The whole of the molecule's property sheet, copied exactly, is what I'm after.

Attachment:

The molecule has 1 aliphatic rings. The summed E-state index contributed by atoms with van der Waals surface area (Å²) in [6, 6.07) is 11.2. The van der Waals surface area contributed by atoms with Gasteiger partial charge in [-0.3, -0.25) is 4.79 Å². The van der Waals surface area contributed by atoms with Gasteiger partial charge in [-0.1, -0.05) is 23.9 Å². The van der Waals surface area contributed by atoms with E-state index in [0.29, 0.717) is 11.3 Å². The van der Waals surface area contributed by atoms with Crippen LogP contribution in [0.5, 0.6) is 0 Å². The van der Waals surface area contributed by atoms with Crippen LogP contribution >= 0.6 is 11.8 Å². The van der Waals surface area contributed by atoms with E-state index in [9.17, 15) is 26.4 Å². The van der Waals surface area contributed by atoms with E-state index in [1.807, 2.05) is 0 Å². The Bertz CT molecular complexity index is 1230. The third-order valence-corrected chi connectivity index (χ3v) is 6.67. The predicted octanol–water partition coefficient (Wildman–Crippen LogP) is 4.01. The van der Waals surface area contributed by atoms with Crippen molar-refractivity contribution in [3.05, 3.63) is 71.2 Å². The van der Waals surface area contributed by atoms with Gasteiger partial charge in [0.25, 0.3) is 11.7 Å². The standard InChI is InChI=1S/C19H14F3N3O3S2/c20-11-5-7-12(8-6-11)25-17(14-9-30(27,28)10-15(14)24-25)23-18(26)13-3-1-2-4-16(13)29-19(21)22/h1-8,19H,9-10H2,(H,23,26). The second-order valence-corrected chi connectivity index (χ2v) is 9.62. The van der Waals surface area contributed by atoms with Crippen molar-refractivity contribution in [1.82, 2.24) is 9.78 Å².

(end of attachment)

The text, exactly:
The molecule has 1 aliphatic rings. The summed E-state index contributed by atoms with van der Waals surface area (Å²) in [6, 6.07) is 11.2. The van der Waals surface area contributed by atoms with Gasteiger partial charge in [-0.3, -0.25) is 4.79 Å². The van der Waals surface area contributed by atoms with Gasteiger partial charge in [-0.1, -0.05) is 23.9 Å². The van der Waals surface area contributed by atoms with E-state index in [0.29, 0.717) is 11.3 Å². The van der Waals surface area contributed by atoms with Crippen LogP contribution in [0.5, 0.6) is 0 Å². The van der Waals surface area contributed by atoms with Crippen LogP contribution >= 0.6 is 11.8 Å². The van der Waals surface area contributed by atoms with E-state index in [9.17, 15) is 26.4 Å². The van der Waals surface area contributed by atoms with E-state index in [1.807, 2.05) is 0 Å². The Bertz CT molecular complexity index is 1230. The third-order valence-corrected chi connectivity index (χ3v) is 6.67. The predicted octanol–water partition coefficient (Wildman–Crippen LogP) is 4.01. The van der Waals surface area contributed by atoms with Crippen molar-refractivity contribution in [3.05, 3.63) is 71.2 Å². The van der Waals surface area contributed by atoms with Gasteiger partial charge in [0.25, 0.3) is 11.7 Å². The standard InChI is InChI=1S/C19H14F3N3O3S2/c20-11-5-7-12(8-6-11)25-17(14-9-30(27,28)10-15(14)24-25)23-18(26)13-3-1-2-4-16(13)29-19(21)22/h1-8,19H,9-10H2,(H,23,26). The second-order valence-corrected chi connectivity index (χ2v) is 9.62. The van der Waals surface area contributed by atoms with Crippen molar-refractivity contribution in [1.82, 2.24) is 9.78 Å².